The *partial-tree* function relies on the ease of calculating the trivial case of a tree containing zero elements, and the ability to calculate the size of left/right sub-trees with mere arithmetic. The function recurses first down the left sub-trees by (partial-tree ents left-size). When n=1, left/right-size=0 so left/right-result= ('() . ents), this-entry=(car ents), remaining-ents=(cdr ents). All are correct. This correct left-result means the calling function receives the correct left-tree, remaining-ents, and can correctly calculate right tree with (partial-tree remaining-ents right-size). As with the next calling function, ad infinitum.

5 1 9 nil 3 7 11 nil nil nil nil nil nil

*b.*

I believe that *partial-tree* is O(n) but math is not my strong suite and I found this quite tricky

Assuming that elts is at least n-elements long the number of steps to calculate the result of any call to *partial-tree* is dependent on n.

For any n > 0 calculating *(partial-tree elts n)* requires calculating

(partial-tree elts (quotient (- n 1) 2) (partial-tree (cd..dr elts) (- n (+ left-size 1)))

The new n parameters are ~n/2.

Here is a tree showing the structure of the recursive calls.

1.n=x 1.n=~(x/2) 2.n2=~(x/2) 1.n=~(x/4) 2.n=~(x/4) 3.n=~(x/4) 4.n=~(x/4) dot dot dot 1.n=1 2.n=1 dot dot dot 2^(log2(n)).n=1 1.n=0 2.n=0 dot dot dot 2^(log2(n)+1).n=0

The height of this pyramid is ~log2(n)+1 because n (basically) halves 2 twice at each stage until it hits n=1, then it becomes 0 twice. To calculate the total number of calls to *partial-tree* we notice we are adding the widths of the ~log2(n)+1 levels of the pyramid.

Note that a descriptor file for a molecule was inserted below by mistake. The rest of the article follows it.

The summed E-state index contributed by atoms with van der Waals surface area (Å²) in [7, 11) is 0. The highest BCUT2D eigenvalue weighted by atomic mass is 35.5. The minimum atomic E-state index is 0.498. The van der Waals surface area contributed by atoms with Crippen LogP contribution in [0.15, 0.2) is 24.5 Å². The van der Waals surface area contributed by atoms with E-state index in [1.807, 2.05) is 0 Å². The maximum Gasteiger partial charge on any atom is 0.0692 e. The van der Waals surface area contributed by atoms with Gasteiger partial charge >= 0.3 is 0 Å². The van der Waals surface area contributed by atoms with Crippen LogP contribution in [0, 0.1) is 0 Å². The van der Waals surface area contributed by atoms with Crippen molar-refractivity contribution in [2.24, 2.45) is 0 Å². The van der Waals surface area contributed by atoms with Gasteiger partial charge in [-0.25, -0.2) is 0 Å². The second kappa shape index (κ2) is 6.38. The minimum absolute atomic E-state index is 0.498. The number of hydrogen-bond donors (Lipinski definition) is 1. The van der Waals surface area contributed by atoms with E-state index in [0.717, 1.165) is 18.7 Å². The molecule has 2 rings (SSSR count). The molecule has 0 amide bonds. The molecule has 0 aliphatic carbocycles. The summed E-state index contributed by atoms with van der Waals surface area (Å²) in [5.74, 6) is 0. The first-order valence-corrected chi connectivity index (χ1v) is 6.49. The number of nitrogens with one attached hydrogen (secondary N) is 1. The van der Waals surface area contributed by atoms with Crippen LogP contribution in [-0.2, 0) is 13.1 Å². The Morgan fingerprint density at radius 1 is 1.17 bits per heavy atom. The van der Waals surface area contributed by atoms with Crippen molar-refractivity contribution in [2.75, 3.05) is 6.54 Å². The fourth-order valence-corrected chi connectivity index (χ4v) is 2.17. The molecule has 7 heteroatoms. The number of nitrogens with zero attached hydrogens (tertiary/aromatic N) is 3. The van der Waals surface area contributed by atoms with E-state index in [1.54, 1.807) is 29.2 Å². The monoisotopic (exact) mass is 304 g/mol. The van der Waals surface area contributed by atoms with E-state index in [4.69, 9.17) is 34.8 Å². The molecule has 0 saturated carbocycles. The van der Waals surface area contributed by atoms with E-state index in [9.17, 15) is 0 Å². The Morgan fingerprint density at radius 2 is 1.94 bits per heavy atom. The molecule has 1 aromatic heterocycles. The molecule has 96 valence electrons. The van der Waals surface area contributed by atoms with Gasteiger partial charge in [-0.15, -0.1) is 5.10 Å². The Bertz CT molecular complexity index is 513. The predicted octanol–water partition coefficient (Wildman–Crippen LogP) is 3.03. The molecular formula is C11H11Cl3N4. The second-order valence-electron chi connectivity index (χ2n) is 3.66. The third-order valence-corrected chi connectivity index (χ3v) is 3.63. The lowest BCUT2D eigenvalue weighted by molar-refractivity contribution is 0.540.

This boils down to (sum from=0 to=~log2(n)+1 k=2^x). If I remember correctly the answer to that summation of 2^x from 0 to x is 2^(x+1) - 1. Therefore the number of steps is

- O(~2^(log2(n)+2)-1) ->
- O(~2^(log2(n))*(2^2)) ->
- O(~n*4) ->
- O(n)

I think the discussion above on part a) is lacking. I, for one, was very skeptical of the correctness of this algorithm till I did some tests on paper and then and framed it in precise english:

'(partial-tree elems n)' -> "To create a binary tree from 'n' elements of list 'elems'..."

- [base case] a binary tree on no elements (empty list or n=0) is nil
- split the list into
*[<left-half>, middle-element, <right-half>]* - [subproblem] create a binary tree for the left half, i.e. '(partial-tree left-half (length left-half))'
- [subproblem] create a binary tree for the right half, i.e. '(partial-tree right-half (length right-half))'
- return a new binary tree, rooted at 'middle-element', with the left tree at its left and its right tree at its right.

I was still skeptical at this point; "is that *it*, shouldn't there be more magic?!". The way to convince yourself that this works is to prove that it's true for n=1 through n=3, and then show that it generalizes from there (i.e., an inductive proof). It's pretty cool once you understand it.

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I got a different answer by setting breakpoints in the drracket debugger and stepping through the program. The number of stack frames hovered around

log_2(n), and the `partial-tree` function was recursively called roughly2^nnumber of times. That lead me to believe that the orders of growth are:Space: O(log_2(n))Time: O(2^n)I realize my answer is very different from the one given above. Did I do something wrong?